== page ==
“There was significant discrepancy in the quality and detail of supporting materials provided with applications. Too many messy, scattered attachments can make an application feel rushed and disjointed, whereas a finely-tuned, visually-consistent pitchdeck- in which all the elements are integrated- sells your ambition in a much more streamlined, impactful way.”

Philippa Day

Pippa works as a development & production coordinator at independent production companies Delaval Film and Escape Films in Manchester. She tracks and develops new and emerging talent and works as a production manager on short films. Pippa is a freelance script reader for companies including BFI Network, The Royal Exchange’s Bruntwood Prize and BBC Writersroom. Prior to this Pippa worked at Creative England, supporting the delivery of programmes including the Emerging Talent Fund and iFeatures, Creative England’s low budget feature film development initiative, working with first-time feature filmmaking talent.

“If you're looking to make a short film similar to or based around an idea for a feature film that you plan to make in the future, ensure that your short film script stands alone. It should be understandable without the context of a feature length narrative.

 Double check that links to your previous work and any documents that you attach to the application are correct.”

Chandanpreet Shergill

Chandan is the Coordinator of the Young Audiences Content Fund at the BFI, which supports public service TV content for audiences up to the age of 18, as well as a trustee at Manchester City of Literature. She is also a Programme Producer for the Sky Writes project in Blackpool, a collaboration between Sky Studios and New Writing North looking to find new writers from underrepresented groups, and diversify television writing in the UK.

Chandan spent several years working in a talent agency in London, and more recently has worked in the charity and public sector, with roles at Refugee Action and Manchester City Council.

“Polish your script as much as you can before you submit – you want it to stand out, so make sure it its original and your voice is coming through!”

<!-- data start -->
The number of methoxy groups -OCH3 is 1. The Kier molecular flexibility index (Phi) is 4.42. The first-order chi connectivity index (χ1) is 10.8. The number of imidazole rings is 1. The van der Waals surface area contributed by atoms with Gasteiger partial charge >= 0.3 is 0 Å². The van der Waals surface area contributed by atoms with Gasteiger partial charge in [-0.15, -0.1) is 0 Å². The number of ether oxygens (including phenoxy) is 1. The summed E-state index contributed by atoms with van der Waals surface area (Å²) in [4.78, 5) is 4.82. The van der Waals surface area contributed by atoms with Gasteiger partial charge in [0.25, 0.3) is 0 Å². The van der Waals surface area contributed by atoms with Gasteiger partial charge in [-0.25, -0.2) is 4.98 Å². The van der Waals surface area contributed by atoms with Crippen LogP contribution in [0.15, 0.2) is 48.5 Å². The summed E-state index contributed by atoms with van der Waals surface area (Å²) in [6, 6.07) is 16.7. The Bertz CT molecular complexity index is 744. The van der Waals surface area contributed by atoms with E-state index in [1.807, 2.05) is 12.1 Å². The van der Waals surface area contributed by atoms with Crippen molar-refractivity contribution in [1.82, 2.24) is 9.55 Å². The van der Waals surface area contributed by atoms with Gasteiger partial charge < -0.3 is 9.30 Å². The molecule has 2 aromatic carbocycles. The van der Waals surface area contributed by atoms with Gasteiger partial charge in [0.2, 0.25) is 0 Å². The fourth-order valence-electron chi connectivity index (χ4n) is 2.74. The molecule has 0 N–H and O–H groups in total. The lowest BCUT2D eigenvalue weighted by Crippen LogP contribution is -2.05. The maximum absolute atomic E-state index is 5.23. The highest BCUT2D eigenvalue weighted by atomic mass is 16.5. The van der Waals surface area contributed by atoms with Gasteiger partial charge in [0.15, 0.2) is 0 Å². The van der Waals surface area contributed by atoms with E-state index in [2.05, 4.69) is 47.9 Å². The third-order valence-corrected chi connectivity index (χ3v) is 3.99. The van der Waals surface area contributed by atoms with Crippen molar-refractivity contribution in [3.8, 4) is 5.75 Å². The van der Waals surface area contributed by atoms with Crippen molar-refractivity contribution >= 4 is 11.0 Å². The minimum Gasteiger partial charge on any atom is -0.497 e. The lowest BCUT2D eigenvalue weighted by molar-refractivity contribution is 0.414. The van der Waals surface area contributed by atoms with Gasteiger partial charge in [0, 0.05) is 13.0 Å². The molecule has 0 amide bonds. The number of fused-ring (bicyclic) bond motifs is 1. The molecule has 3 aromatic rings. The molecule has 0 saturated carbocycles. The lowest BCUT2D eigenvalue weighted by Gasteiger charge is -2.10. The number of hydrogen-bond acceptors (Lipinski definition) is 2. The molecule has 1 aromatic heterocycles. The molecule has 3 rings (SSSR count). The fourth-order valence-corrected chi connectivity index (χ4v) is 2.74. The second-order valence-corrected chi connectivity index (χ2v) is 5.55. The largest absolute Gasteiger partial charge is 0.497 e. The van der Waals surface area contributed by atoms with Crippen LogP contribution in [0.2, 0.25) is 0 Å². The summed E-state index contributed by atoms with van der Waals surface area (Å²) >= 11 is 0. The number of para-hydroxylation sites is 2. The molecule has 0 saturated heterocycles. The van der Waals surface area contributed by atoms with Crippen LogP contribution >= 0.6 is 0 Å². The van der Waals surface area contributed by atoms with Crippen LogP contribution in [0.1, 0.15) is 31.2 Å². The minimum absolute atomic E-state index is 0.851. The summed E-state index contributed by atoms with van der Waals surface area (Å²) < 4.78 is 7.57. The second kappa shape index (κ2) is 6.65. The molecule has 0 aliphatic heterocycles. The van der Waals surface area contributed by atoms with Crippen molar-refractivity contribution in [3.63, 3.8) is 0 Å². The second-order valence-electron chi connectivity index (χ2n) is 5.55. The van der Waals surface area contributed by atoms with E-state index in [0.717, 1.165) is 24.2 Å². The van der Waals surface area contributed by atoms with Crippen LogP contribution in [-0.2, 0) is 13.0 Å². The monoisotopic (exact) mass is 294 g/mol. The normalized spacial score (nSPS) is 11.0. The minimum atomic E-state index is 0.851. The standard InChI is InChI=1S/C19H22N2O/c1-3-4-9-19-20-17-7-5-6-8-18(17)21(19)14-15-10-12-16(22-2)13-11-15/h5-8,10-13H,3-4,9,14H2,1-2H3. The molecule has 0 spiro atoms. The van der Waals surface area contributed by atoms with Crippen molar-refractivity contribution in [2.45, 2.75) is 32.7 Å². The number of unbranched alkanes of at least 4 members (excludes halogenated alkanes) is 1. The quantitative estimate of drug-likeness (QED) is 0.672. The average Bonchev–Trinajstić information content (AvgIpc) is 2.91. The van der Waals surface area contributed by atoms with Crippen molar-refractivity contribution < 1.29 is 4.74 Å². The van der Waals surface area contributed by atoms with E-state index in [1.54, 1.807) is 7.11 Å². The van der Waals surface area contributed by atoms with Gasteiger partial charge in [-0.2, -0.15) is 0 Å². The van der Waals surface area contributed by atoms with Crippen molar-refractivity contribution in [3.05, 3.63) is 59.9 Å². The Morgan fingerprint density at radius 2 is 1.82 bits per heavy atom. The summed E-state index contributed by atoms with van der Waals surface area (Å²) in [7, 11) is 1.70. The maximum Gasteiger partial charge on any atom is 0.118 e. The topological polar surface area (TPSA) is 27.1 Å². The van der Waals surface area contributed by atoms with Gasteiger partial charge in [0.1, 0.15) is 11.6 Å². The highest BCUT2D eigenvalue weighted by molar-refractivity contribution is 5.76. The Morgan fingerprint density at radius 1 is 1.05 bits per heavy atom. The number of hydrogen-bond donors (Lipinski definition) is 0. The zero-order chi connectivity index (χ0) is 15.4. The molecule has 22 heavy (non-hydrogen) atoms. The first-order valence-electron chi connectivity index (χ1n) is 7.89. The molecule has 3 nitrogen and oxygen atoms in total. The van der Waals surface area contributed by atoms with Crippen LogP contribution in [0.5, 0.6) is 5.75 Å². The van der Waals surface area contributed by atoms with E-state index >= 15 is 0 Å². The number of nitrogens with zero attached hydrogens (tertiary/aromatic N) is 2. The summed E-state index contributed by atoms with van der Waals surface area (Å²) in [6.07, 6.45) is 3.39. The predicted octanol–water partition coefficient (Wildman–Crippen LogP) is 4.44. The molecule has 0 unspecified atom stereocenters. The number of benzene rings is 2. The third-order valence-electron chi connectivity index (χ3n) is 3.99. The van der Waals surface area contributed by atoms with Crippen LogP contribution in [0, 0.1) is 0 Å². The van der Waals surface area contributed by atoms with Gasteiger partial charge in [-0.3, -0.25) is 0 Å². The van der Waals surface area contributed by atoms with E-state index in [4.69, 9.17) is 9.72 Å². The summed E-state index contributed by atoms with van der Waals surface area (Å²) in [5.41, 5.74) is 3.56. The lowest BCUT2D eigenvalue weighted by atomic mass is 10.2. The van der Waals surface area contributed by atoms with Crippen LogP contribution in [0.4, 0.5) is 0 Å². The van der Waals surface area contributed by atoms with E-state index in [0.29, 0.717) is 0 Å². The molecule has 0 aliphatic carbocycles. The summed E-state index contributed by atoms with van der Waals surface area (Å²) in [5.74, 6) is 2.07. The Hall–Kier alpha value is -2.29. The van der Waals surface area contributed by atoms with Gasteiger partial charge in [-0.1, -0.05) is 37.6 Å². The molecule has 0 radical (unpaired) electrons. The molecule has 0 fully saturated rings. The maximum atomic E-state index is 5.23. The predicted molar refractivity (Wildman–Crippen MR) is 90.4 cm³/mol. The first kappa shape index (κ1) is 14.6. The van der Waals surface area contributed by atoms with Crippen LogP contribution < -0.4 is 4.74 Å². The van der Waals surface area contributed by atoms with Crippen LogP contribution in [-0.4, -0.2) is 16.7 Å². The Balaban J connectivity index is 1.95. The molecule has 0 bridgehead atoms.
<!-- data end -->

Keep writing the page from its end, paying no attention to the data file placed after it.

Jenny Clarke

Jenny is a freelance film curator, short film watcher and script reader, she has been watching the good, the bad and the wtf! short films since 2014. Jenny curates through an intersectional feminist lens and is committed to increasing the accessibility of short film programmes. She has a masters in film curating from birkbeck, where her dissertation was on the history & development of feminist film programming in the UK. She has programmed for London Short Film Festival and Edinburgh International Film Festival, and she is also a member of, queer feminist film curating collective, Club des Femmes.

“My one tip and I think the most common piece of feedback I give to short fiction filmmakers is to lean into the short format, you’re not making a feature film. Keep your focus tight on a few characters, don’t be afraid of a brutal edit, think of your film as a snapshot not an epic.”

Martha Kunda

Martha Kunda is a Zambian born, London based artist and dancer. With a love of film stemming from childhood and a passion for the arts she also has a background in lighting design, production and writing. Her interests in film are wide but she is especially interested in making and furthering feminist subversive stories by and about working class black women and black LGBTQIA people. She is a member of the Indie Memphis film festival screening committee and a BFI NETWORK reader.

“When someone loves films that always shines through in their pitch, it shows a willingness to learn and adapt. So I would strongly encourage people to know their history and watch a lot of tv (soaps & music videos count too!) and film when possible (especially older films and those outside the Western canon).”

Kim Tance

Kim works in development and production, and has been a translator for Kinodvor, an arthouse cinema in Ljubljana, Slovenia. She has also written for EKRAN film magazine, and is currently script editing a short film in development with BFI NETWORK.

“Every project has its own identity, but the submissions that really sing are the ones that accept and embrace the short form, paring back narrative and themes and maybe most importantly, pinning down their tone. Thoughtful pitch documents can be a helpful visual/tonal reference to inform your application or to let us know about the team/cast you have attached, but be careful not to rely on them too much to fill in details that could be explored in your script. Best of luck!”